Lebanon Reporter

December 18, 2012

Tempted to buy your tot an iPad? As teaching tools, news is mixed

By Rachel Saslow
Special to The Washington Post

— If there's one toy guaranteed to captivate toddlers this holiday season, it's the iPad. What's more appealing to a tot than blinking lights, fun sounds and touch screens that allow them to move things with the swipe of a tiny, sticky finger?

A 2011 survey of parents by Common Sense Media, an organization that provides media education for families, found that 39 percent of 2-to-4-year-olds have used digital media such as smartphones and iPads. James Steyer, chief executive and founder of the group, is confident that number has risen in the past year.

To make things easier on parents, kids and the iPad itself, Fisher-Price has a line of iPad and iPod protectors. For example, the "Laugh & Learn Apptivity Case," which comes with an attached rattle, is said to guard against "baby's dribbles & drool; teething; and unwanted pressing of home button." There's also the "iGuy," a free-standing case made of tantrum-proof foam.

But Steyer has stern advice for adults considering buying toddlers their very own iPads this Christmas: "No. Ridiculous idea."

Among parents and experts, the idea of giving a toddler an iPad is a fraught subject. There are some obvious drawbacks. For one thing, they're expensive — as much as $829 for the most recent version. They're also fragile. But the science on how the iPad affects young children isn't yet clear, and while some experts see them as developmentally inappropriate, others see some benefits to the technology — and not just in keeping a parent's sanity (if not guilt) in check.

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The iPad has only been around only since 2010, so there hasn't been enough time to observe its long-term effects on kids, according to Michael Rich, director of the Center on Media and Child Health at Children's Hospital in Boston.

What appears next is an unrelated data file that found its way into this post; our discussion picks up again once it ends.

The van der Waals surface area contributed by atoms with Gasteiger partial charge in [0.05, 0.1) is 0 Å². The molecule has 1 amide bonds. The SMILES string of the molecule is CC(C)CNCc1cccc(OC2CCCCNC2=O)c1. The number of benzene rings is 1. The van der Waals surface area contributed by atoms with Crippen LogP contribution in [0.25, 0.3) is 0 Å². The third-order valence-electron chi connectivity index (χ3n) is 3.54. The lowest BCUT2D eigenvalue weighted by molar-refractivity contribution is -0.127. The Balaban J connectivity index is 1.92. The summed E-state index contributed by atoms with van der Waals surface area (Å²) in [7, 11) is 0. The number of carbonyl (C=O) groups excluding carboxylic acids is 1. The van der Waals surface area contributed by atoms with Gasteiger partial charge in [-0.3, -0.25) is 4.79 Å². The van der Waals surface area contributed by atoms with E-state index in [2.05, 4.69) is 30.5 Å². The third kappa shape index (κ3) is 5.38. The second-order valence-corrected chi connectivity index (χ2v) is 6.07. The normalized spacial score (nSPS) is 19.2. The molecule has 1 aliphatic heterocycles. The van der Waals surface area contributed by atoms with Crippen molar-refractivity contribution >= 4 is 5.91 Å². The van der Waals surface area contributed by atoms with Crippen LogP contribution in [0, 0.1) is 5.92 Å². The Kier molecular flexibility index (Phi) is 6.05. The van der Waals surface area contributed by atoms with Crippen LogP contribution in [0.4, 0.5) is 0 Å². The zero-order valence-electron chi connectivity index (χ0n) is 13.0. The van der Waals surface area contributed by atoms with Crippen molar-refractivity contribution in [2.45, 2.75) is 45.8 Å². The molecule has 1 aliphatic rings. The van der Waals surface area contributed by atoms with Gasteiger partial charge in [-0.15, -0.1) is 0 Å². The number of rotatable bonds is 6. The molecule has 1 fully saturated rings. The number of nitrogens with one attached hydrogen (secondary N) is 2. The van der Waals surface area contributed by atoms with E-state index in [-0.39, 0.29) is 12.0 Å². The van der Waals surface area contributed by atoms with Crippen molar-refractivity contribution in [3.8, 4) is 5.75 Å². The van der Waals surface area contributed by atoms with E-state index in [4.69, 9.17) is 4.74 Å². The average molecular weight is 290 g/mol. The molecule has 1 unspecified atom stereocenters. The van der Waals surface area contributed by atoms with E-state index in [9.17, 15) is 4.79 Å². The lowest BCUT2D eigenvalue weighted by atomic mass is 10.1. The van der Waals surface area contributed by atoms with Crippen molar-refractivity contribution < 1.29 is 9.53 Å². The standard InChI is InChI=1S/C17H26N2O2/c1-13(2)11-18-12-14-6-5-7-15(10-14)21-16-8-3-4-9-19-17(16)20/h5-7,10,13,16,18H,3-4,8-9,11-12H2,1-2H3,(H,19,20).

Rich, who runs the online advice column Ask the Mediatrician, says that apps on iPads and smartphones are limited as teaching tools since they typically focus on one type of learning — "skills and drills," which teach children to correctly identify the ABCs or to moo when they see a cow on the screen.

"What's more important at this age is learning how to learn rather than mimicking something," Rich says.

Moreover, studies show that kids don't learn anything substantial, such as language, from screens — television, iPads, computers — until 30 months of age. The American Academy of Pediatrics recommends that parents hold off on any form of screen time until their children are 2.

A 2004 study in the journal Pediatrics showed that children exposed to television at ages 1 and 3 had decreased attention spans at age 7. It's a bit of a chicken-and-egg question, though.

"You can see how a kid who already has difficulty paying attention is put in front of the television to chill him out," Rich says. "It becomes a self-fulfilling prophecy."

Toddlers also sometimes struggle to translate what they see on two-dimensional screens to the three-dimensional world. (Check out the YouTube video "A Magazine Is an iPad That Does Not Work," in which a 1-year-old seems to get confused as she swipes her finger on a magazine, trying to move the pictures around.)

"Kids learn by doing, not by watching," says pediatrician Howard J. Bennett of Chevy Chase Pediatrics in Washington. "People once thought videos like 'Baby Einstein' were good for kids too, and that's out now."

Giving children iPads to play with could also backfire, Bennett warns.

"Screens have this addictive quality, so when you take it away," he says, the kids "will probably cry."

Allison Mistrett, the founder and director of Leaps and Bounds, a pediatric occupational therapy practice, says she has seen children master "Where's Waldo?" on an iPad but struggle to find their shoes in a crowded room.

Similarly, Rich says that many toddlers enjoy finger painting apps, but he questions whether the two-dimensional version trumps the real thing.